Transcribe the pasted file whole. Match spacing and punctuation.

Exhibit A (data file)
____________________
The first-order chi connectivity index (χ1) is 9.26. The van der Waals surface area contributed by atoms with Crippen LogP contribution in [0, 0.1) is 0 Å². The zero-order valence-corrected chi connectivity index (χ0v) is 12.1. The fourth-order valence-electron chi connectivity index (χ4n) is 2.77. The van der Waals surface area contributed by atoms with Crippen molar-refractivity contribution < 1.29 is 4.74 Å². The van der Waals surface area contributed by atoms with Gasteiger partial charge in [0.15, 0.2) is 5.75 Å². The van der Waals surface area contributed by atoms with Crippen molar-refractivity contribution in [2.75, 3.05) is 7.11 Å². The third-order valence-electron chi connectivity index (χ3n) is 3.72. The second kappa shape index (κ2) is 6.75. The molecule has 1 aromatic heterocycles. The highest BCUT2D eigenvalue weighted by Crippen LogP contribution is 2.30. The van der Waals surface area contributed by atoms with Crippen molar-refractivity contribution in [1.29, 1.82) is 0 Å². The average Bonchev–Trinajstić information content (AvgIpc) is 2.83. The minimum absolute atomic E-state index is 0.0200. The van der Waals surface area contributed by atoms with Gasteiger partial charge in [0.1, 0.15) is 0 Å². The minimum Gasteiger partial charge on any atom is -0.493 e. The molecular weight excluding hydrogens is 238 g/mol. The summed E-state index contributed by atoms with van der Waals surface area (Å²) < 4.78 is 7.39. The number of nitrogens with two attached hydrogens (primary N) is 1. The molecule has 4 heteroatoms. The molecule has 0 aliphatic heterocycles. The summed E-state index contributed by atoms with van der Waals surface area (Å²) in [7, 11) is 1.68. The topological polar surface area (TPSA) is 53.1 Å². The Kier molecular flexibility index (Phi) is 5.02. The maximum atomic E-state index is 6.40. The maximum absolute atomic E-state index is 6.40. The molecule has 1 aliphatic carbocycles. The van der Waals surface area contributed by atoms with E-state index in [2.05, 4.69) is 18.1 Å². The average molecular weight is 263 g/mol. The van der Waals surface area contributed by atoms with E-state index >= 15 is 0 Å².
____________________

The first-order chi connectivity index (χ1) is 9.26. The van der Waals surface area contributed by atoms with Crippen LogP contribution in [0, 0.1) is 0 Å². The zero-order valence-corrected chi connectivity index (χ0v) is 12.1. The fourth-order valence-electron chi connectivity index (χ4n) is 2.77. The van der Waals surface area contributed by atoms with Crippen molar-refractivity contribution < 1.29 is 4.74 Å². The van der Waals surface area contributed by atoms with Gasteiger partial charge in [0.15, 0.2) is 5.75 Å². The van der Waals surface area contributed by atoms with Crippen molar-refractivity contribution in [2.75, 3.05) is 7.11 Å². The third-order valence-electron chi connectivity index (χ3n) is 3.72. The second kappa shape index (κ2) is 6.75. The molecule has 1 aromatic heterocycles. The highest BCUT2D eigenvalue weighted by Crippen LogP contribution is 2.30. The van der Waals surface area contributed by atoms with Crippen molar-refractivity contribution in [1.29, 1.82) is 0 Å². The average Bonchev–Trinajstić information content (AvgIpc) is 2.83. The minimum absolute atomic E-state index is 0.0200. The van der Waals surface area contributed by atoms with Gasteiger partial charge in [0.1, 0.15) is 0 Å². The minimum Gasteiger partial charge on any atom is -0.493 e. The molecular weight excluding hydrogens is 238 g/mol. The summed E-state index contributed by atoms with van der Waals surface area (Å²) < 4.78 is 7.39. The number of nitrogens with two attached hydrogens (primary N) is 1. The molecule has 4 heteroatoms. The molecule has 0 aliphatic heterocycles. The summed E-state index contributed by atoms with van der Waals surface area (Å²) in [7, 11) is 1.68. The topological polar surface area (TPSA) is 53.1 Å². The Kier molecular flexibility index (Phi) is 5.02. The maximum atomic E-state index is 6.40. The maximum absolute atomic E-state index is 6.40. The molecule has 1 aliphatic carbocycles. The van der Waals surface area contributed by atoms with E-state index in [2.05, 4.69) is 18.1 Å². The average molecular weight is 263 g/mol. The van der Waals surface area contributed by atoms with E-state index >= 15 is 0 Å².